VIDEO: Frances Fox Piven on the Importance of Social Movements Being ‘Unruly’

Jamie K. McCallum July 5, 2016

Protests against Michigan's right-to-work bill in 2012.

The game is rigged against Amer­i­can work­ers. What if the only way to win — to increase their pow­er rel­a­tive employ­ers — was to break the rules?

In The Impor­tance of Being Unruly, Frances Fox Piv­en tells the sto­ry of the US labor move­ment. She focus­es on the role of mas­sive dis­rup­tion, trou­ble­mak­ing, and upheaval in cre­at­ing big changes for US work­ers — high­er wages, a voice at work, and a more eco­nom­i­cal­ly equal soci­ety. The catch is that although aggres­sive mass strikes led to unions (which are good for work­ers), unions don’t lead to mass strikes (which is bad for workers).

Piv­en is a pro­fes­sor of polit­i­cal sci­ence and soci­ol­o­gy at the Grad­u­ate Cen­ter, City Uni­ver­si­ty of New York. For six decades, her work has inspired both rad­i­cal social move­ments and new research agen­das in the acad­e­my. Through­out this time, no schol­ar has done more to describe the ways that mass dis­rup­tion, social unrest, and non-coop­er­a­tion with elites can change the world. This work has earned her innu­mer­able acco­lades, but per­haps none more dis­tin­guished than when the con­ser­v­a­tive pun­dit Glenn Beck dubbed her an ene­my of the Con­sti­tu­tion” and one of the nine most dan­ger­ous peo­ple in the world.”

Piven’s body of schol­ar­ship is an assess­ment of how pow­er works. But rather than argue that peo­ple form mass insti­tu­tions to con­front the one per­cent, she sug­gests that many groups exer­cise pow­er by with­hold­ing their con­tri­bu­tions to soci­ety. For exam­ple, work­ers strike.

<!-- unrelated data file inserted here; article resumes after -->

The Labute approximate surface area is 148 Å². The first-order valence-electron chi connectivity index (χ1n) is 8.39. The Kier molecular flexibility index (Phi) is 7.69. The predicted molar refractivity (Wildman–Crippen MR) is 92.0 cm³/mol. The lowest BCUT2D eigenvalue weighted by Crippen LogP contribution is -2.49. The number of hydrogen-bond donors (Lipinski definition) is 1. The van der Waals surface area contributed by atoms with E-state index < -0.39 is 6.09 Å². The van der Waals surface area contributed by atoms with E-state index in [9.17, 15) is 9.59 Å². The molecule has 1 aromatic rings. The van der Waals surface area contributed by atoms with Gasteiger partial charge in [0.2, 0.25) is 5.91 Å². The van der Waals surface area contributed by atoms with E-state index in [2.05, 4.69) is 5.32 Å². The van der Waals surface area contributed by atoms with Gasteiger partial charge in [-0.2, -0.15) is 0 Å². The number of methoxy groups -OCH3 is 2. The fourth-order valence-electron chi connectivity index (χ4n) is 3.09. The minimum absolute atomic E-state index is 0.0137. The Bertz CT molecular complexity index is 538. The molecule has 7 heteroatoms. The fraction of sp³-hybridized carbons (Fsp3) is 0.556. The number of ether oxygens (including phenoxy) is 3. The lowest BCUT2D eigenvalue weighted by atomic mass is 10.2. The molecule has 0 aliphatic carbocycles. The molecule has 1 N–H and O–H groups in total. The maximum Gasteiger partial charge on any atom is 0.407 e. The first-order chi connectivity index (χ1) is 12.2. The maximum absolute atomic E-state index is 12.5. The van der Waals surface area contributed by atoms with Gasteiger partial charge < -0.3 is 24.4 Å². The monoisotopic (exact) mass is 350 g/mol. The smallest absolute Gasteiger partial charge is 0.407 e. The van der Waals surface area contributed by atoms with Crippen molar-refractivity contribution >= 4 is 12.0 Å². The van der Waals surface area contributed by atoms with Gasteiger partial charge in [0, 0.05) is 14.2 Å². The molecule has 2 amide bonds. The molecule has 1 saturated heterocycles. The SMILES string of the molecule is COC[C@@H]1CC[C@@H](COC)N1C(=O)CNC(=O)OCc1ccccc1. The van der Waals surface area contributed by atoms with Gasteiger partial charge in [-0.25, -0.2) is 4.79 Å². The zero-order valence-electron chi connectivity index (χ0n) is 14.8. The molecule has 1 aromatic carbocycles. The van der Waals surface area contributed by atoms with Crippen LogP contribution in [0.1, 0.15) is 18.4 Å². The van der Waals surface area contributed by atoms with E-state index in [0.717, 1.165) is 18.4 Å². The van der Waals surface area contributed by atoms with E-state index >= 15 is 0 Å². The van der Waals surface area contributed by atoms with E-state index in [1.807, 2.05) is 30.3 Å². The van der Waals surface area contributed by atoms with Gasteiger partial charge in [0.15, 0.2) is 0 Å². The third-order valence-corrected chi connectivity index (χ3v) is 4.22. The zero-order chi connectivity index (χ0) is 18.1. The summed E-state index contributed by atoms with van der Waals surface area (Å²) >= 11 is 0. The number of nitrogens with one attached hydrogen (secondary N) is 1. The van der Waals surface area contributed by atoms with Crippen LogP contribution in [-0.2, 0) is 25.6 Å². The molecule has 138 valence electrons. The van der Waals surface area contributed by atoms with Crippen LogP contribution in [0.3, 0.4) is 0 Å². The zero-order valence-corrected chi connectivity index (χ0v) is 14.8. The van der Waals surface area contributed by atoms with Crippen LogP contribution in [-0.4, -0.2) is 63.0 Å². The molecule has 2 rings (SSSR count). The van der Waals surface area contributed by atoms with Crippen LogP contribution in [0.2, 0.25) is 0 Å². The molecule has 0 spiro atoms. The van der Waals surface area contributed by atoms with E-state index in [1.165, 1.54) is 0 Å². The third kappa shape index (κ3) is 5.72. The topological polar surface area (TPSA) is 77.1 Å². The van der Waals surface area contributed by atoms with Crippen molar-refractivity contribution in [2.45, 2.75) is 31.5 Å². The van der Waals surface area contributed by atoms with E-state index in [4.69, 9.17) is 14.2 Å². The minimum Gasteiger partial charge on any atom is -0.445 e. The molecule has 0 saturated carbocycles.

Pick­et lines out­side of fast food restau­rants, Chica­go pub­lic schools, or, most recent­ly, Ver­i­zon com­pa­ny head­quar­ters, hide a dra­mat­ic his­toric trend: strikes have all but dis­ap­peared in the Unit­ed States. Through­out the 1970s, an aver­age of almost 300 large-scale work stop­pages hap­pened every year. In 2015 there were twelve.

Have unions failed to heed lessons from their own his­to­ry? Strikes are risky, poten­tial­ly divi­sive among the rank and file, often draw pub­lic con­dem­na­tion, and can dam­age the union as an orga­ni­za­tion. But if work­ers fail to use their most potent weapon it may prove to be far more dis­as­trous in the long run. 

Jamie K. McCal­lum is assis­tant pro­fes­sor of soci­ol­o­gy at Mid­dle­bury Col­lege. His book Glob­al Unions, Local Pow­er, won the best book award from the Amer­i­can Soci­o­log­i­cal Asso­ci­a­tion in 2014. Frances Fox Piv­en was his PhD dis­ser­ta­tion adviser.
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